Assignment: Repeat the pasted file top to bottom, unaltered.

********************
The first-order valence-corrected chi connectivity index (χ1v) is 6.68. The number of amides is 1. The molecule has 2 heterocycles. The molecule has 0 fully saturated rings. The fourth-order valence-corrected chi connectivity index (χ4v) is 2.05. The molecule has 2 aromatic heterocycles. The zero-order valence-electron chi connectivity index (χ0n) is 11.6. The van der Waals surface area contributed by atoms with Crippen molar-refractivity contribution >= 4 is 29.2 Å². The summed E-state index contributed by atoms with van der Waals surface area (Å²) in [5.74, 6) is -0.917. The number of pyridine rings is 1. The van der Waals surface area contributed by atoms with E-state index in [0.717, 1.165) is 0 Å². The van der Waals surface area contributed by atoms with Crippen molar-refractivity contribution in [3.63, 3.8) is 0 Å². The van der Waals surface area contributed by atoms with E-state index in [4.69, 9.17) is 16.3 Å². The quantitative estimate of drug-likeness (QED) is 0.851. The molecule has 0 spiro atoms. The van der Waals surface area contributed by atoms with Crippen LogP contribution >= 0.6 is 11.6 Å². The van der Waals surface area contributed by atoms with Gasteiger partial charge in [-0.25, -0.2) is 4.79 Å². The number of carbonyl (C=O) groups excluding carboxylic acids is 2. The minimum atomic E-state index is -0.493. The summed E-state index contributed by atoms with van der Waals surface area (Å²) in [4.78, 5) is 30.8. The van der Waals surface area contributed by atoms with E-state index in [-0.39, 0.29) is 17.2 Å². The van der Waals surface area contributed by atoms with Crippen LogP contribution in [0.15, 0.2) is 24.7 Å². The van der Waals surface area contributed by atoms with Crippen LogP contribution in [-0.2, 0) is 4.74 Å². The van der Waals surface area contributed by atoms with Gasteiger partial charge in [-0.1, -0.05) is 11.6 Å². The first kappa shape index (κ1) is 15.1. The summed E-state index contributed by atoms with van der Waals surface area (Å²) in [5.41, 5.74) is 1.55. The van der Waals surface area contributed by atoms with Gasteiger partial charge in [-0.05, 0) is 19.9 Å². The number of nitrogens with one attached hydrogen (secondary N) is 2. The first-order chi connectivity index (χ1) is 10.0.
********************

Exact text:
The first-order valence-corrected chi connectivity index (χ1v) is 6.68. The number of amides is 1. The molecule has 2 heterocycles. The molecule has 0 fully saturated rings. The fourth-order valence-corrected chi connectivity index (χ4v) is 2.05. The molecule has 2 aromatic heterocycles. The zero-order valence-electron chi connectivity index (χ0n) is 11.6. The van der Waals surface area contributed by atoms with Crippen molar-refractivity contribution >= 4 is 29.2 Å². The summed E-state index contributed by atoms with van der Waals surface area (Å²) in [5.74, 6) is -0.917. The number of pyridine rings is 1. The van der Waals surface area contributed by atoms with E-state index in [0.717, 1.165) is 0 Å². The van der Waals surface area contributed by atoms with Crippen molar-refractivity contribution in [3.63, 3.8) is 0 Å². The van der Waals surface area contributed by atoms with E-state index in [4.69, 9.17) is 16.3 Å². The quantitative estimate of drug-likeness (QED) is 0.851. The molecule has 0 spiro atoms. The van der Waals surface area contributed by atoms with Crippen LogP contribution >= 0.6 is 11.6 Å². The van der Waals surface area contributed by atoms with Gasteiger partial charge in [-0.25, -0.2) is 4.79 Å². The number of carbonyl (C=O) groups excluding carboxylic acids is 2. The minimum atomic E-state index is -0.493. The summed E-state index contributed by atoms with van der Waals surface area (Å²) in [4.78, 5) is 30.8. The van der Waals surface area contributed by atoms with E-state index in [-0.39, 0.29) is 17.2 Å². The van der Waals surface area contributed by atoms with Crippen LogP contribution in [0.15, 0.2) is 24.7 Å². The van der Waals surface area contributed by atoms with Crippen LogP contribution in [-0.2, 0) is 4.74 Å². The van der Waals surface area contributed by atoms with Gasteiger partial charge in [-0.1, -0.05) is 11.6 Å². The first kappa shape index (κ1) is 15.1. The summed E-state index contributed by atoms with van der Waals surface area (Å²) in [5.41, 5.74) is 1.55. The van der Waals surface area contributed by atoms with Gasteiger partial charge in [-0.05, 0) is 19.9 Å². The number of nitrogens with one attached hydrogen (secondary N) is 2. The first-order chi connectivity index (χ1) is 10.0.